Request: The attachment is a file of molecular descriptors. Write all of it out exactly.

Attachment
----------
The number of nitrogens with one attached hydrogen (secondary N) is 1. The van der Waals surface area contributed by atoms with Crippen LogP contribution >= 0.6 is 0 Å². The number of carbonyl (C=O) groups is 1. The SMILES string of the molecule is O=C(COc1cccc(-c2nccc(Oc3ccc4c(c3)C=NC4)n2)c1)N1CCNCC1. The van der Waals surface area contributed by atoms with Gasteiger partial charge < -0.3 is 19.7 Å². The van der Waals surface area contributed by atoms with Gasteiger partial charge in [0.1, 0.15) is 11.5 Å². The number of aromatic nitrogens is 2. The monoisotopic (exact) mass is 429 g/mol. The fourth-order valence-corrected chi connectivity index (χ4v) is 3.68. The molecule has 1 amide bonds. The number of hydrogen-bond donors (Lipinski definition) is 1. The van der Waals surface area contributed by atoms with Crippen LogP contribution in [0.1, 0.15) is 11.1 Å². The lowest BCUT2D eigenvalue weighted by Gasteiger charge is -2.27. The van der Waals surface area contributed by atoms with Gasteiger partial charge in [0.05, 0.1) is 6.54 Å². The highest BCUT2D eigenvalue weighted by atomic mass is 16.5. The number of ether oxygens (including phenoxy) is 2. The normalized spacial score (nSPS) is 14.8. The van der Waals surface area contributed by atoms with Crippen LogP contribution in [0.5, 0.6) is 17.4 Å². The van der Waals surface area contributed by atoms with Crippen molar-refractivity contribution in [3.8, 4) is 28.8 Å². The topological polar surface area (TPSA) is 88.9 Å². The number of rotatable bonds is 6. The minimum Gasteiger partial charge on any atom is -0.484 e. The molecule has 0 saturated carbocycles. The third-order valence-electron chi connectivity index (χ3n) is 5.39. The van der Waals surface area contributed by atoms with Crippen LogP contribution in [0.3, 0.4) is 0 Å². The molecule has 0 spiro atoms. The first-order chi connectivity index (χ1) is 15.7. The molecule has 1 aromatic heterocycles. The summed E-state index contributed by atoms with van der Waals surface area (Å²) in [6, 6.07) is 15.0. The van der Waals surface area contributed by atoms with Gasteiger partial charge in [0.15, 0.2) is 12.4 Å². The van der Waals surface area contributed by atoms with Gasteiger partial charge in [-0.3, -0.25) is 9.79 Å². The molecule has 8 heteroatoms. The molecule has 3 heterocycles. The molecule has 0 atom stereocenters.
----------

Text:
The number of nitrogens with one attached hydrogen (secondary N) is 1. The van der Waals surface area contributed by atoms with Crippen LogP contribution >= 0.6 is 0 Å². The number of carbonyl (C=O) groups is 1. The SMILES string of the molecule is O=C(COc1cccc(-c2nccc(Oc3ccc4c(c3)C=NC4)n2)c1)N1CCNCC1. The van der Waals surface area contributed by atoms with Gasteiger partial charge < -0.3 is 19.7 Å². The van der Waals surface area contributed by atoms with Gasteiger partial charge in [0.1, 0.15) is 11.5 Å². The number of aromatic nitrogens is 2. The monoisotopic (exact) mass is 429 g/mol. The fourth-order valence-corrected chi connectivity index (χ4v) is 3.68. The molecule has 1 amide bonds. The number of hydrogen-bond donors (Lipinski definition) is 1. The van der Waals surface area contributed by atoms with Crippen LogP contribution in [0.1, 0.15) is 11.1 Å². The lowest BCUT2D eigenvalue weighted by Gasteiger charge is -2.27. The van der Waals surface area contributed by atoms with Gasteiger partial charge in [0.05, 0.1) is 6.54 Å². The highest BCUT2D eigenvalue weighted by atomic mass is 16.5. The number of ether oxygens (including phenoxy) is 2. The normalized spacial score (nSPS) is 14.8. The van der Waals surface area contributed by atoms with Crippen LogP contribution in [0.5, 0.6) is 17.4 Å². The van der Waals surface area contributed by atoms with Crippen molar-refractivity contribution in [3.8, 4) is 28.8 Å². The topological polar surface area (TPSA) is 88.9 Å². The number of rotatable bonds is 6. The minimum Gasteiger partial charge on any atom is -0.484 e. The molecule has 0 saturated carbocycles. The third-order valence-electron chi connectivity index (χ3n) is 5.39. The van der Waals surface area contributed by atoms with Crippen LogP contribution in [0.3, 0.4) is 0 Å². The molecule has 0 spiro atoms. The first-order chi connectivity index (χ1) is 15.7. The molecule has 1 aromatic heterocycles. The summed E-state index contributed by atoms with van der Waals surface area (Å²) in [6, 6.07) is 15.0. The van der Waals surface area contributed by atoms with Gasteiger partial charge in [0.15, 0.2) is 12.4 Å². The van der Waals surface area contributed by atoms with Gasteiger partial charge in [-0.3, -0.25) is 9.79 Å². The molecule has 8 heteroatoms. The molecule has 3 heterocycles. The molecule has 0 atom stereocenters.